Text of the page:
“The Okhrana, the secret police of the GPU, is reported to have invented a filing system in which every suspect was noted on a large card in the center of which his name was surrounded by a red circle; his political friends were designated by smaller red circles and his nonpolitical acquaintances by green ones; brown circles indicated persons in contact with friends of the suspect but not known to him personally; cross-relationships between the suspect’s friends, political and nonpolitical, and the friends of his friends were indicated by lines between the respective circles. Obviously the limitations of this method are set only by the size of the filing cards, and, theoretically, a gigantic single sheet could show the relations and cross-relationships of the entire population. And this is the utopian goal of the totalitarian secret police.”
— Hannah Arendt, the Origins of Totalitarianism (1958)
The Okhrana was the ultimate evolution of the Tsarist secret police in pre-revolutionary Russia, monitoring potential revolutionary activity in the Empire and abroad. The thing that caught my eye about this wry little paragraph in The Origins of Totalitarianism is the way it echoes in real life precisely the fictional absurdity J G Borges created when he wrote his one-page parable of the hubris of science, in which cartographers create ‘a Map of the Empire whose size was that of the Empire, and which coincided point for point with it.’ Subsequent generations realise the uselessness of the map and ‘deliver it up to the Inclemencies of Sun and Winters. In the Deserts of the West, still today, there are Tattered Ruins of that Map, inhabited by Animals and Beggars; in all the Land there is no other Relic of the Disciplines of Geography.’
Borges could have called his story ‘The Perfection of Cartography,’ but the title he chose — ‘On Exactitude in Science’ — widens the context. He is mocking the human drive to map and measure everything in existence; our physics, our astrophysics, our chemistry and mathematics and so on can never completely encompass reality. Borges exemplifies the artist’s more sacramental attitude to representation: that it can never rival the real, nor should it try to; the results would merely be ridiculous. Arendt’s subtle ridicule of the Okhrana’s utopian goal is identical to Borges’: the image of a ‘gigantic single sheet’, big enough to diagram all social relationships. The idea is as absurd as a map the size of an empire.
In time, however, that absurdity has become void. The map, of course, exists; the gigantic sheet of paper scrolls endlessly.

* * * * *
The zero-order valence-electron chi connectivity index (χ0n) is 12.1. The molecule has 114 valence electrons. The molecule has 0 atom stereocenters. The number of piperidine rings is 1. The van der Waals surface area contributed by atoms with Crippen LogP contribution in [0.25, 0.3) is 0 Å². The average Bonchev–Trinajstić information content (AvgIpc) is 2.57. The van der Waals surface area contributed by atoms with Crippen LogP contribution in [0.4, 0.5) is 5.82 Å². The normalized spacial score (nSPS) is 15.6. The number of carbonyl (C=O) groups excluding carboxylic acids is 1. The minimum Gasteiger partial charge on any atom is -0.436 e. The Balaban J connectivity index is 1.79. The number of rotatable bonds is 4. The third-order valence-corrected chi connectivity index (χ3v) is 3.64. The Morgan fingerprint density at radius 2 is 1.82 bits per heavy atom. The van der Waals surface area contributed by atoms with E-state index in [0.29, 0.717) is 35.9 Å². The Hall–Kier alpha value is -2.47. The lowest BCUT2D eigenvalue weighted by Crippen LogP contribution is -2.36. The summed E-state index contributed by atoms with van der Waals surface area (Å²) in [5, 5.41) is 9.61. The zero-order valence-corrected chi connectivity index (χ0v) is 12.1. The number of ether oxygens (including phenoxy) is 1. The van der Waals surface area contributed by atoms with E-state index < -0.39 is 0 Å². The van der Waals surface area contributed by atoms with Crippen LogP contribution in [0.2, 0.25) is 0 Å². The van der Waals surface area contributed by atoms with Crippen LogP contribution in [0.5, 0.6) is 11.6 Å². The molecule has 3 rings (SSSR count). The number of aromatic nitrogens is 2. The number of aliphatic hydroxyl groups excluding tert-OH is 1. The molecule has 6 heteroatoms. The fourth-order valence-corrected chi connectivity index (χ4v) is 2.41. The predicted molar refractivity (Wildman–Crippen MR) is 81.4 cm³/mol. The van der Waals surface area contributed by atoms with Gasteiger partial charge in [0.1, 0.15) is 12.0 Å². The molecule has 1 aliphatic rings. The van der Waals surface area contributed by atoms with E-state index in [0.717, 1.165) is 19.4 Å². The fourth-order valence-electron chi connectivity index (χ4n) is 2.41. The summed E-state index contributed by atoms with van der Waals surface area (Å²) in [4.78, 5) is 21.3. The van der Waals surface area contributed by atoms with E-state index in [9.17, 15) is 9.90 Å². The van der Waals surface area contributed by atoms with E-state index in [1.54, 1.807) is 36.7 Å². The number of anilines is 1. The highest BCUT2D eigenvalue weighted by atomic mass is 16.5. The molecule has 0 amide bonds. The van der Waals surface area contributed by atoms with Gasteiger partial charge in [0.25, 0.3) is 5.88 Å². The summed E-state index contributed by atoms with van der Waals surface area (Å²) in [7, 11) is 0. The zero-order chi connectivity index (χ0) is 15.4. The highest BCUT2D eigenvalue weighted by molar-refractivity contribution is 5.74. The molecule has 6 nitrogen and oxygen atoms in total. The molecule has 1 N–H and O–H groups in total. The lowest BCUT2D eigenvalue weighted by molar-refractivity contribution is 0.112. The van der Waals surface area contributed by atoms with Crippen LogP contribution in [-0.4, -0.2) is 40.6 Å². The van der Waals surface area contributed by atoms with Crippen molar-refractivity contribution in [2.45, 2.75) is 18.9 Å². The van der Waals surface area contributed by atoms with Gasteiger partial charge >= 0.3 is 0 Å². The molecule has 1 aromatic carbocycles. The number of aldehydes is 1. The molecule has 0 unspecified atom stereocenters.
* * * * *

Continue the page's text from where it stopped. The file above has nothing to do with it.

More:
Borges’ short story became the starting point of Jean Baudrillard’s seminal teatise Simulacra and Simulation (1981); but his bold theory of simulation inverts Borges’ parable; rather than being cast away to rot in the Western deserts, instead the map becomes the territory; it replaces it in human experience; we live in the map.
By the same logic, Baudrillard would presumably argue that the Okhrana’s map of relationships and affiliations would eventually replace society itself; we would live inside the filing system, meeting each other and conducting relationships through that medium. We would live in the gigantic sheet of paper.
Sometime around 2013 or 14 I had an interesting conversation with a software developer who told me about a meeting he had attended more than a decade earlier, at which he learned about a project to create a detailed biography of every living person on the planet. He thought it was rather a wonderful idea, if people were allowed to see and collaborate on their own biographies. But he was told that this would not happen, and that no one would get to see the log of their own life.
I don’t know how much that man understood; that they were talking about surveillance, about social mapping, about a project growing directly out of the Okhrana’s utopian goal; a DARPA/Pentagon civilian spying project that sought to make Arendt’s gigantic single sheet a reality. War turbo-charges technological creativity. What neither Borges nor Arendt could know in the years immediately following the second world war was that a radical new technology would grow from the demands of that conflict and create a new space in which the gigantic sheet of paper or the Empire’s Unconscionable Maps were no longer an absurdity — or at least, no longer an impossibility. The new technology had created a new dimension, orthogonal to every physical direction; a cloud of knowing; cyberspace.
The DARPA project was called ‘Lifelog’, described as ‘an ontology-based (sub)system that captures, stores, and makes accessible the flow of one person’s experience in and interactions with the world in order to support a broad spectrum of associates/assistants and other system capabilities.’ Rather surprisingly it was discontinued early in 2004.
According to a contemporary article in Wired Magazine, ‘LifeLog aimed to gather in a single place just about everything an individual says, sees or does: the phone calls made, the TV shows watched, the magazines read, the plane tickets bought, the e-mail sent and received. Out of this seemingly endless ocean of information, computer scientists would plot distinctive routes in the data, mapping relationships, memories, events and experiences.’
About three weeks later, on the 4th February 2004, Facebook was launched, and we all started collaborating on the secret life-logs we would never be allowed to see.
To a degree, then, we’re already living through the map, some more than others. But at some point we may really find ourselves living inside the map. Our doppelgängers already are.